Anthony Ward’s astute set design has minimal fuss and provides a refreshingly open space for this exceptional cast. The opening setting reasserts the aristocrats have no where to sit comfortably in the changed Russian landscape, as Madame Ranevskaya and her family return to the family estate and perch on the edges of little chairs in the nursery they have long since outgrown. By contrast, the second half has Paul Pyant’s complementary lighting design throwing giant shadows of empty chairs on the backdrop, as if to reiterate their elevated positions are now ghosts of the past.

The second half opens with Madame Ranevskaya’s ball, and exemplifies the collaborative strength of Mendes’ creatives. Mark Bennett’s stirring composition provides choreographer Josh Prince the opportunity to show how dynamic and strong a simple yet well-executed ensemble move can be. Costume designer Catherine Zuber takes full advantage of the occasion, draping women in form-fitting eye-catching opulence and men in rich velvet.

While I enjoyed Bennett’s well-placed pre-recorded music throughout the night, I question why Music Director Dan Lipton and / or Mendes felt the need to include two live musicians (himself and Dana Lyn) either side on stage. I found their contribution odd and out of step with the dialogue. Though perhaps a couple of displaced musicians playing in isolation is a statement in itself.

Lipton would have been less of a distraction if he had not, at various times, been louder than the actors. However, muted levels and lost dialogue was an issue throughout the night, as sound design by Paul Arditti did not capture and carry many of the actor’s voices to all parts of the acoustically challenging ASB Theatre auditorium.

On saying that, the performances were all engaging.

While Ethan Hawke as the eternal student Trofimov and Morven Christie as bright-eyed young Anya were each at times difficult to hear, both executed their roles well. Josh Hamilton captured the flawed arrogance and conceited nature of ambitious manservant Yasha to perfection.

Playing the bumbling clumsy clerk Yepikhodov, Tobias Segal shows he is not only a gifted comic actor in terms of timing and physicality, he is also a fine singer and guitarist. Dakin Matthews is also in perfect comic form, enjoying the mischief and happy-go-lucky nature of Simeonov-Pishchik. Richard Easton’s endearing Firs and Paul Jesson’s snobbish Gaev are both finely tuned performances. Rebecca Hall gives a measured yet natural portrayal of the duty bound, hard working yet unfulfilled Varya.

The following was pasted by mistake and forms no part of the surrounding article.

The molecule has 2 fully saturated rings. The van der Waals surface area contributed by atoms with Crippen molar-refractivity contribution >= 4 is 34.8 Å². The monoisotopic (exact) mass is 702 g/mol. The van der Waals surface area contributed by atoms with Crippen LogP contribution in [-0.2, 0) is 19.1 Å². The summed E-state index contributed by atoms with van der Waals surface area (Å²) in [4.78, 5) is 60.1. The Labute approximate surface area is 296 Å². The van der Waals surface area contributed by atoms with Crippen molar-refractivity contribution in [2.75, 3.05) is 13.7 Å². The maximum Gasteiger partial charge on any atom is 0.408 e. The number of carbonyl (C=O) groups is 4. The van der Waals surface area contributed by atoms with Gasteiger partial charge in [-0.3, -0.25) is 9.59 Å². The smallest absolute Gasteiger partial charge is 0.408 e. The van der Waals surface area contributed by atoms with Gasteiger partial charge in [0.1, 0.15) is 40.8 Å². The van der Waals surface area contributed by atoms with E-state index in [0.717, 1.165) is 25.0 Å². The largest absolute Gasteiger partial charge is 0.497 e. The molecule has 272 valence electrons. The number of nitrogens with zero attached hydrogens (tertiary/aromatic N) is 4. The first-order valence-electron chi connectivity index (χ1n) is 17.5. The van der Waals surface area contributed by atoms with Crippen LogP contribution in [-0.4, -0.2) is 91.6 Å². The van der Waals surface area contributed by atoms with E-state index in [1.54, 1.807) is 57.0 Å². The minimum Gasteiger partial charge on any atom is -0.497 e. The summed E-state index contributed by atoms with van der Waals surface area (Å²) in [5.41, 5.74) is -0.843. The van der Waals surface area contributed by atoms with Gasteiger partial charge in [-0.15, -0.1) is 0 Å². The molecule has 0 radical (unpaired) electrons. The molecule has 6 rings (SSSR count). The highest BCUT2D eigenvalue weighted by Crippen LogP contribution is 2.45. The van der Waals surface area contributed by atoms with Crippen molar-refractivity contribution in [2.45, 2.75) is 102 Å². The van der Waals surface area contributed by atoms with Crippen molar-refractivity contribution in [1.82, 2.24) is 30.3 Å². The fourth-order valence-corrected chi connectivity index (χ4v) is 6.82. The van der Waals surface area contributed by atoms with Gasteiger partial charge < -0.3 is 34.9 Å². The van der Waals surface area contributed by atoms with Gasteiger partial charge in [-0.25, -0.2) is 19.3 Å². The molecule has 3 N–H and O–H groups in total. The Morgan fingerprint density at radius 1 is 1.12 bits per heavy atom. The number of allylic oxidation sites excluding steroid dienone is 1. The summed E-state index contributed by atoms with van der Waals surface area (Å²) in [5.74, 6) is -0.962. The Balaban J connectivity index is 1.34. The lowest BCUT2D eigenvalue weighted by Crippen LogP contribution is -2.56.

However, the stand out performances come from Sinead Cusack and Simon Russell Beale.

Cusack’ s Ranevskaya has wonderful poise and grace as she tries to save face, yet also entertains with gay abandon: a lively social butterfly with no money and no common sense. Cusack also articulates Ranevskaya’s personal loss and pain with great conviction.

Beale’s socially awkward self-deprecating Lopakhin is stunning. As he reveals his giddy journey from serf’s son to rich merchantman, his attempts to harness social skills, advise and interact as an equal with the family he has admired for years, are both heart breaking and humorous. His increasing frustration at not finding meaning, acceptance or happiness through his riches, is tangible.
For more production details, click on the title above. Go to Home page to see other Reviews, recent Comments and Forum postings (under Chat Back), and News. 



Make a comment

A fruitful harvest from Chekhov’s orchard

Review by Janet McAllister 06th Apr 2009

Oh yes, we had great expectations – how could we not? The Bridge Project offers canonical plays interpreted by glamorously famous acting talent from both cultural capitals of the anglophone world – New York and London – under the direction of American Beauty’s Sam Mendes.

So what makes them worth flying in? It’s their unusual poise, definition and assurance; their nuanced performances support rather than distract from the complexity of Chekhov’s 1904 classic study of social upheaval. Portraying characters who are both likeable and infuriating – and who move from complicated psychology to flat symbolism in the chop of an axe – the 18-strong ensemble is impressive. [More]
For more production details, click on the title above. Go to Home page to see other Reviews, recent Comments and Forum postings (under Chat Back), and News.


Make a comment

Wellingon City Council
Aotearoa Gaming Trust
Creative NZ
Auckland City Council